Wildlife Habitat Mapping for Community Land-use Planning and Species Conservation
Designed to guide strategic wildlife habitat conservation, the Landscape Project is a pro-active, ecosystem-level approach for the long-term protection of imperiled species and their important habitats in New Jersey. The N.J. Division of Fish and Wildlife’s Endangered and Nongame Species Program (ENSP) began the project in 1994. Its goal: to protect New Jersey’s biological diversity by maintaining and enhancing imperiled wildlife populations within healthy, functioning ecosystems.
New Jersey is the most densely populated state in the nation. One of the consequences of this distinction is the extreme pressure that is placed on our natural resources. As the population grows, we continue to lose or impact the remaining natural areas of the state. As more and more habitat is lost, people are beginning to appreciate the benefits — and necessity — of maintaining land in its natural state.
In addition to providing habitat for the conservation of imperiled species, protecting important wildlife habitats will result in more open space for outdoor recreation. Recent surveys by the U.S. Fish and Wildlife Service show that more than 60% of Americans participate in some form of wildlife-related recreation. Open spaces provide places where people can escape the confines of urban and suburban living. Retaining habitats in their natural state provides other benefits, such as reducing the threat of flooding, allowing for the biodegradation of environmental contaminants and recharging ground water reserves.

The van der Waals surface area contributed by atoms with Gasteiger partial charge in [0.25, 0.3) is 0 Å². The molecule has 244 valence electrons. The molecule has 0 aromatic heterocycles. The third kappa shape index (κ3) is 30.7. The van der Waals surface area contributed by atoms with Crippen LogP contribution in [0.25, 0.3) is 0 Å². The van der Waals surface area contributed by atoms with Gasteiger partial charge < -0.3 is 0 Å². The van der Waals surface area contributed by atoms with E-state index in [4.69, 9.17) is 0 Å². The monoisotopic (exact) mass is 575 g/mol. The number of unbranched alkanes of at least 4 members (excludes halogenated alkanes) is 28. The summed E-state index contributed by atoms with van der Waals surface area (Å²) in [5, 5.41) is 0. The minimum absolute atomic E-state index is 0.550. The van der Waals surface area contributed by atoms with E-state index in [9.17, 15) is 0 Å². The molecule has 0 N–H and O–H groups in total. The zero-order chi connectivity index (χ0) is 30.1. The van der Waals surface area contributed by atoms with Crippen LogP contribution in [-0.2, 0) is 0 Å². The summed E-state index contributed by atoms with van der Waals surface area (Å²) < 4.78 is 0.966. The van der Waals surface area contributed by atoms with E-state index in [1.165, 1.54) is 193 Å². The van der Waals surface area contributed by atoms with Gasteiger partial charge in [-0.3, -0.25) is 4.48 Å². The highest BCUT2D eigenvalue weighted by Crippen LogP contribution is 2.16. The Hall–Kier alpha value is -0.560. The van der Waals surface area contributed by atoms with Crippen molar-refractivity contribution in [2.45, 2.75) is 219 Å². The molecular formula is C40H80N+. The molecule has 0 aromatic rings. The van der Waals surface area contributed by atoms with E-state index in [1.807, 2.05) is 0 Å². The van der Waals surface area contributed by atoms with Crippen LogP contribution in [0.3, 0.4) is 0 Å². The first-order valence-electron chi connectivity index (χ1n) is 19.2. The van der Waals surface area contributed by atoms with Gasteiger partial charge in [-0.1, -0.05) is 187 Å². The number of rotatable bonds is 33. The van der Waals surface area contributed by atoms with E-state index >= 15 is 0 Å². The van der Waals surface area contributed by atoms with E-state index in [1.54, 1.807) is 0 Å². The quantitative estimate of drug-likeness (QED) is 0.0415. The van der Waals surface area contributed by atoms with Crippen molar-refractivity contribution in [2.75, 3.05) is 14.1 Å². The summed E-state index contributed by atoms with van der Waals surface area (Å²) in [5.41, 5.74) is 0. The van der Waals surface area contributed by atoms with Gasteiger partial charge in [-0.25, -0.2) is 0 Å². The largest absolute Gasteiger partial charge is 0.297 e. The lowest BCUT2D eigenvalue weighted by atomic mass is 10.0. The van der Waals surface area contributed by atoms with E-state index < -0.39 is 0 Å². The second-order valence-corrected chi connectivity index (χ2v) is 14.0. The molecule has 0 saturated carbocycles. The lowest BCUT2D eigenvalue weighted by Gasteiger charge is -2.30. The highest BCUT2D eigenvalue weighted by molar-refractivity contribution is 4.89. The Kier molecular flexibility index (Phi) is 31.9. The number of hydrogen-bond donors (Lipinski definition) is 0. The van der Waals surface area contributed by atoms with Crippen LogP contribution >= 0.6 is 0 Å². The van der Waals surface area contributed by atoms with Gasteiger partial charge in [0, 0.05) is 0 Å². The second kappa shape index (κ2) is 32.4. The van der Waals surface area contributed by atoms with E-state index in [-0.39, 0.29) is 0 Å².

Learn how to use the New Jersey Landscape Project to guide and influence land-use decisions in your community, town, county and state.
Critical wildlife habitat maps can be downloaded from NJDEP Bureau of GIS website. (more)